Microaggressions Are Cumulative

Microaggressions are like your college finals, they are cumulative. These little slights add up over time. Someone will hear things like this on a daily basis for the majority of their life. Think about that. I’m 33, and let’s pretend that I only heard one shitty, racist thing every day from the time I was 3 years old until now, that would be 10,950 shitty things I’ve been told about how I am “less than,” “don’t belong,” etc. This calculation doesn’t include days that I would hear more than one thing. (It also doesn’t account for leap years. I had my son do the math for me, and he was very disappointed that I didn’t do the appropriate leap year calculations. “I guess you can put that, but it’s not quite accurate.” The disgust he has for my apathy about being 100% accurate makes me so happy! I mean, this kid is going to have to do my taxes for me when I’m old, so I like to know he has such stringent standards.)

To be told that you do not belong and that you’re “other” over and over wears on even the most mentally strong person. In fact, microaggressions can cause damage such as “depression, fatigue, and anger to physical ailments such as chronic infections, thyroid problems, and high blood pressure.”

Why Do I Feel The Need to Point All of This out?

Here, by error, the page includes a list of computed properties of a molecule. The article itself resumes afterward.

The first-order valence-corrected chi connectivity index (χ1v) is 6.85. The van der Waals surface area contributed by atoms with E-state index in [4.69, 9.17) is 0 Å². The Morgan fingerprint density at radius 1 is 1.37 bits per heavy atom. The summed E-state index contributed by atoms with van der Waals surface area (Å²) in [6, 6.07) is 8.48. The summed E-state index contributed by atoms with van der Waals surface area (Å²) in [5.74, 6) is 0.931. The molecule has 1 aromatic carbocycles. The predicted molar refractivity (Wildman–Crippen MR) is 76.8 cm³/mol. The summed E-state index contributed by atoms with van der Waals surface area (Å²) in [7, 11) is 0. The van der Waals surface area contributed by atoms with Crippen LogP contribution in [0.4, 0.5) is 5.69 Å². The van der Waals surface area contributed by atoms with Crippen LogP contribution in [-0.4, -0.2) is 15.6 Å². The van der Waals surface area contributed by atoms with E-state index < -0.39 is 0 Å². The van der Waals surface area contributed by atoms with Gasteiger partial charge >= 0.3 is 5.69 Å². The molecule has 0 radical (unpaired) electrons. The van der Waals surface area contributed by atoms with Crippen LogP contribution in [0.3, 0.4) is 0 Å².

Well, because, recently, it became apparent to me that not everyone in my life realizes that I hear this type of bullshit on a daily basis, which just baffles me.

How can you not hear that? How can you not realize they just said they are surprised that I’m ‘articulate,’ because they assumed I wouldn’t be because of how I look? How? How? How?

Then it hit me, some people will not notice something that is not happening to them.

And this is where it becomes tricky.

It’s fine that you didn’t notice before, but you can notice now, because I’m telling you that it happens.

Where I become irate, is when someone, who may have never experienced a microaggression before, invalidates that it is happening to me.

“Are you sure?” “I think you’re just being sensitive.” “Are you having a bad day?” “It didn’t really sound like that to me.” “Oh, I didn’t notice.”

Nope. Just nope.

So, here is my snarky PSA that this shit is real, it happens daily, it’s exhausting and demeaning, and no, Karen, I don’t care if you “didn’t hear it,” because your lack of acknowledgement doesn’t make it any less legitimate or hurtful.

What Can You Do?

Speak up.

If you hear someone saying something that’s a microaggression, call them out. Let them know what it is and why it is hurtful. Sometimes, people will say things, and be completely oblivious that it can be hurtful, like asking someone “Where are you from?,” or giving someone a “compliment” like “You are so articulate!”

It is not the job of the person who is being victimized by the microaggression to educate the aggressor.

It is everyone else’s job.

You need to educate yourself and everyone around you.

Then, maybe, someday, I won’t be forced to explain my ethnic background to every person I meet, who inevitably asks me “What are you? Like, are you Hawaiian or something?” or “I just have to know. Where are you from?,” and maybe, instead, they’ll ask me crazy questions like, “What is something you’re passionate about?” or “What’s something you are looking forward to?” Just a thought.